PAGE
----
Key Points:

Michael Cullen has followed Helen Clark's example and resigned as Deputy Leader of the Labour Party.

Helen Clark announced her resignation as leader after Labour failed to win back power last night.

In a statement announcing his own decision to stand down today, Dr Cullen said it was "time to move on from a leadership position as the party rebuilds".

He wished his National counterpart Bill English well as minister of finance and said he looked forward to seeing National deliver on its promises.

"Labour will measure National in government against the commitments it has made and I will play my part in holding the National-led government to account as Labour rebuilds and prepares for the next General Election," Dr Cullen said.

Where to now for Helen Clark?

Helen Clark has never admitted to having a Plan B. But it's hard to believe someone whose managerial prowess at navigating through the contortions of MMP would not have a back-up strategy if last night's trend to a National victory was confirmed.

Friends and associates say a role on the international stage would be hers for the taking, given her high standing overseas _ perhaps a United Nations post, definitely the lecture circuit.

Left-wing media commentator Russell Brown wonders if her softened, pink-jacketed turn in the final TV leaders' debate was, in part, the first step in moving on. "Because people do want to be well-remembered."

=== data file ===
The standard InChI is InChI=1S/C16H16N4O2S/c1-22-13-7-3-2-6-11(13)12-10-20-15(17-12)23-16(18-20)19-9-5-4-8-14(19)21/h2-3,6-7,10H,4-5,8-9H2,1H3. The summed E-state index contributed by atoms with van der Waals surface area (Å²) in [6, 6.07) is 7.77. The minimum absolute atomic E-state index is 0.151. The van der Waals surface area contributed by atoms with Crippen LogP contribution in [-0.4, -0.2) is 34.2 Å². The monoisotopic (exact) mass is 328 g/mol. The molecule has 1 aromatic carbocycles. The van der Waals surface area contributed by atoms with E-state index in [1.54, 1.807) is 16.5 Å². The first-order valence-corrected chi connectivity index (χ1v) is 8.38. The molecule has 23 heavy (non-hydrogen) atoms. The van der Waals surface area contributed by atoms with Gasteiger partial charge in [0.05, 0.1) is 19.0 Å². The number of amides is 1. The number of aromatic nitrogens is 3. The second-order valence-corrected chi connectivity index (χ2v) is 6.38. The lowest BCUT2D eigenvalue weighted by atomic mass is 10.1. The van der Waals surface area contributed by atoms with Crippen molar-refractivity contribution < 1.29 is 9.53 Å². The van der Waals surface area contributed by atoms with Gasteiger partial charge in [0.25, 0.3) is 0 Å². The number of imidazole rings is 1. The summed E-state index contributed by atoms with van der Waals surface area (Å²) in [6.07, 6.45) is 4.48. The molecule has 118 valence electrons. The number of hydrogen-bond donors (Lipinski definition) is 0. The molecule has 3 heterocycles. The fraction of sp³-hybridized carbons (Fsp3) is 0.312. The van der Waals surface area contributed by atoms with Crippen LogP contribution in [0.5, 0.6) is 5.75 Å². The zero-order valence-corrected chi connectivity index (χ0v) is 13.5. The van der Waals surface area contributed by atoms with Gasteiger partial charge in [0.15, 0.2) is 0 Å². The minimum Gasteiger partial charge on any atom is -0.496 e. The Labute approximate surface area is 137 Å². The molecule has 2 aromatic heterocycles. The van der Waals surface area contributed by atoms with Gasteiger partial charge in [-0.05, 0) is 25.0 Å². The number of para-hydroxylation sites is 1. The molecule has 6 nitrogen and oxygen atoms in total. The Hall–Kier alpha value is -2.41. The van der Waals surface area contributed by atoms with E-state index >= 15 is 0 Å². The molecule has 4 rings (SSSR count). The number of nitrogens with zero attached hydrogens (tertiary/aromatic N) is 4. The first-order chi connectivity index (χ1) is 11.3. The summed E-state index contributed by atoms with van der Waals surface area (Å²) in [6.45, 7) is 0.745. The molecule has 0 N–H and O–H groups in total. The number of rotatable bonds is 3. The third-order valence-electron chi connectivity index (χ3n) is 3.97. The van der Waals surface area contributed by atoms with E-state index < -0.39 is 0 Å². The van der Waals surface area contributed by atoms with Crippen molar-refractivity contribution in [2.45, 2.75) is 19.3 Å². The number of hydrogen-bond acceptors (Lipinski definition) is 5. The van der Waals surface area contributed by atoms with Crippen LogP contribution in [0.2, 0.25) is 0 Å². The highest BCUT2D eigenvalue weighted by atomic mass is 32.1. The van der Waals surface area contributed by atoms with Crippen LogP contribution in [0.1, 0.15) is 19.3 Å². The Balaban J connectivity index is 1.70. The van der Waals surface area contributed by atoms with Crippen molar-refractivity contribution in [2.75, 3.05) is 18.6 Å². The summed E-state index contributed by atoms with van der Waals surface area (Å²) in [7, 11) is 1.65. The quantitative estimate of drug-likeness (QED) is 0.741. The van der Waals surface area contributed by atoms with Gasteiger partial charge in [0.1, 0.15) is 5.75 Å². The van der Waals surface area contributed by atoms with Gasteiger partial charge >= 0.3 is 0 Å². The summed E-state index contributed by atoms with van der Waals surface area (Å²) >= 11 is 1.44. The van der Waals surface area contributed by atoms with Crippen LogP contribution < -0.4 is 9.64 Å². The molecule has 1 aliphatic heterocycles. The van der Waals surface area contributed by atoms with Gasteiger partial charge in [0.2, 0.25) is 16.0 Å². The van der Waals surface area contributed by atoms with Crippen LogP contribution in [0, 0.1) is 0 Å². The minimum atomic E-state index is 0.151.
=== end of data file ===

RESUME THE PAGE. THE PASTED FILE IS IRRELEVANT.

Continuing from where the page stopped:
He predicts her exit, like everything else in her career, will be managed in an orderly fashion. "There's nothing in it for her being dragged out of office."

Brown's best guess timeline: six months to allow her successor to stake his claim. Phil Goff and David Cunliffe are being talked about.

One of the few times Clark publicly touched on her departure was in a 2003 North & South interview. "It's a fine judgement, when to exit," she said. "You feel like if you've got the energy, and it does require an enormous amount of energy and motivation ... you'll keep standing there. And getting results means needing to enjoy the confidence of your colleagues and the confidence of the public. When those factors start to change ... then you re-evaluate."

Getting results was a hallmark of Helen Clark's premiership. She was loved and hated for her methods. In her first term, she gained a reputation for dealing swiftly to those who threatened to tar her with their foolishness. Among the punished: Work and Income boss Christine Rankin, ministers Dover Samuels, Ruth Dyson and John Tamihere.

She was across everything. Some called it strong leadership. Firm, decisive, necessary. Opponents called it high-handed, ruthless, control-freakery. Minister for Everything, they taunted; welcome to Helengrad.

Her Government's programme of progressive social change _ civil unions, prostitution law reform, the Green-initiated repeal of the "reasonable force" defence to child assault _ fed an undercurrent of paranoia about "Auntie Helen", the omnipotent school prefect lecturing us in our own homes.

PC, she once said, is "shorthand for right-wing opponents attacking everything you do" _ too liberal, too conservative, there was no consistent rationale. Don Brash voted for the prostitution legislation; National supported the final version of the misnamed "anti-smacking" law.Says Bryan Gould, a former British Labour MP and vice-chancellor of Waikato: "There's something that gets under the skin of a certain section of the electorate when they see a successful woman coming at them from the left."

Not only successful, but cerebral, analytical, sensible, and tough. Her sneering one-liners didn't have the pomposity of Michael Cullen or the caustic bite of David Lange but they weren't particularly ladylike. And they were more memorable than her circumspect rhetoric.